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Ἐμήκυνα. H., apart from his interest in Samos (cf. Introd. p. 3), made it his object to describe great works everywhere (cf. i. 93. 1). For Samos generally cf. V. Guérin, Patmos et Samos, 1856.

ὄρυγμα. The object of the ‘tunnel’ was to bring the water from the other (i. e. the north) side of Mount Ampelus; the ‘channel’ in it (ἄλλο ὄρυγμα) is not quite ‘thirty feet’ deep at the outlet, and decreases in depth as it approaches the spring from which it issues; this was to give sufficient fall for the water, but H. had of course only seen the outlet on the south side; as the boring was begun on both sides, the engineering skill required was very considerable. The work is a good instance of the way in which the tyrants ‘courted popularity by providing for the needs of their people’, and may be compared with the contemporary aqueduct of Pisistratus (cf. E. Gardner, Athens, pp. 26-7). The tunnel was discovered in 1882 (cf. Mittheil. des Deutsch. Archaeol. Instit. 1884 (Athen.), pp. 163 f., with two plans, or Tozer's Islands of Aegean, pp. 167 seq.). On the whole the accuracy of H. is strikingly confirmed, though he exaggerates the length of the tunnel, which is really about 1,100 feet.


σωλήνων. Remains of the ‘pipes’ have been found, both leading from the spring to the hill, a distance of some half mile, and in the tunnel itself through the hill.


χῶμα. The mole extended from the western horn of the Old Harbour and more than half closed it. Its remains can still be seen about six feet below the surface. H. is right as to its length, but the sea at present is only ten fathoms deep (Guérin, pp. 203-4).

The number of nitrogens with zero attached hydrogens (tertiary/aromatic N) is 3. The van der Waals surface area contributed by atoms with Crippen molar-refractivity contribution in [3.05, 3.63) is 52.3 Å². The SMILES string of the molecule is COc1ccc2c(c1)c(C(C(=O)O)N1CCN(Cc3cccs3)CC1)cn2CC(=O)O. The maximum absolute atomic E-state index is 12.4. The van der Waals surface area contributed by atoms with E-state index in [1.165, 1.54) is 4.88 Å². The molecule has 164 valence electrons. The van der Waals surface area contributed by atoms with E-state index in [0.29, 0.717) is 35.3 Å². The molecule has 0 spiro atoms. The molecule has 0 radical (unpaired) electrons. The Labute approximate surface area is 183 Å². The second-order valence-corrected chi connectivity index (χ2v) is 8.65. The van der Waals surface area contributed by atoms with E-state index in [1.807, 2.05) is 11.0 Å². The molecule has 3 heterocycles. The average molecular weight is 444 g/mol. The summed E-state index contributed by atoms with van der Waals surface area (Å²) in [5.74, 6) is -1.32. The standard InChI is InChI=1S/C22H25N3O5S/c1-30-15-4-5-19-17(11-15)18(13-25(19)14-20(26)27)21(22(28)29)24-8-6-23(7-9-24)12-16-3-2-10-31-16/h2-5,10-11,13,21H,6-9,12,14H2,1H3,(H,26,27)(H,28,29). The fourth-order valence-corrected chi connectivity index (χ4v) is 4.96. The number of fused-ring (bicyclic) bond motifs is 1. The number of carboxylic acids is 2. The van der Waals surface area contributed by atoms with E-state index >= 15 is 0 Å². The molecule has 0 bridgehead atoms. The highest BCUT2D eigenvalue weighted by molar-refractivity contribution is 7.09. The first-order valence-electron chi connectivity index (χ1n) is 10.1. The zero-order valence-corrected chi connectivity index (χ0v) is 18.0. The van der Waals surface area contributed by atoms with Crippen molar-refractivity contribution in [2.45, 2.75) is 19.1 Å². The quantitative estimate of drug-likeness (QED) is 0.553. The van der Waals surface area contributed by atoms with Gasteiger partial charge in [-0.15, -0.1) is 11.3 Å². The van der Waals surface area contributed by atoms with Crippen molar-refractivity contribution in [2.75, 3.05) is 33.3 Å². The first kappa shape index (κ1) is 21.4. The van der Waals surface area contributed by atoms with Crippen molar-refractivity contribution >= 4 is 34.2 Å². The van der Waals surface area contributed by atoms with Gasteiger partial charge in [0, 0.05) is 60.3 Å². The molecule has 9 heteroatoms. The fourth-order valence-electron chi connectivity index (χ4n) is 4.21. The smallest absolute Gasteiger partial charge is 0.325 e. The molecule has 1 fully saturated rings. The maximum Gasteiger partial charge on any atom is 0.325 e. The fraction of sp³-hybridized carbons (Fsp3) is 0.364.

νηὸς μέγιστος. H. means of Greek temples: those of Egypt were larger. The Heraeum was 346 feet long and 189 broad (Leake, Asia Minor, p. 348, makes it 350, but other estimates are given; Guérin, p. 225), which is larger than any known Greek temple in the East, except that of Ephesus, which was finished later; H. (ii. 148) mentions these two temples as ‘notable’ Greek works. The temples at Acragas and Selinus are about the same size; the Olympieium at Athens was on a larger scale, but remained unfinished till the time of Hadrian. Pausanias (vii. 5. 4) says the Heraeum was ‘burned down’ (κατακαυθῆναι) by the Persians, but that θαῦμα ἦν ὑπὸ τοῦ πυρὸς λελυμασμένον.

For Rhoecus cf. Murray, G. S. i. 74 seq.; he was connected with Theodoros (i. 51. 3 n.). His name has been found on a sixth-century vase at Naucratis. He probably began the temple half a century before, and it was finished under Polycrates. For these ἔργα Πολυκράτεια cf. Arist. Pol. 1313 b 24 who says they were intended to produce ἀσχολία καὶ πενία τῶν ἀρχομένων; he does not mention the desire to provide wages for the poorer classes, though no doubt this motive was present with ancient (cf. Pl. Per. 12) as well as with modern despots. Aristotle compares them with the Pyramids and with the buildings of the Cypselidae and the Pisistratidae. The building policy of tyrants from the days of Cypselus to Napoleon III's ‘Haussmannization’ of Paris is a commonplace of history. The Samian Alexis says (F. H. G. iv. 299) that Polycrates also developed the agricultural wealth of his island. For his commercial and industrial activity cf. Ure in J. H. S. xxvi. pp. 132-3.

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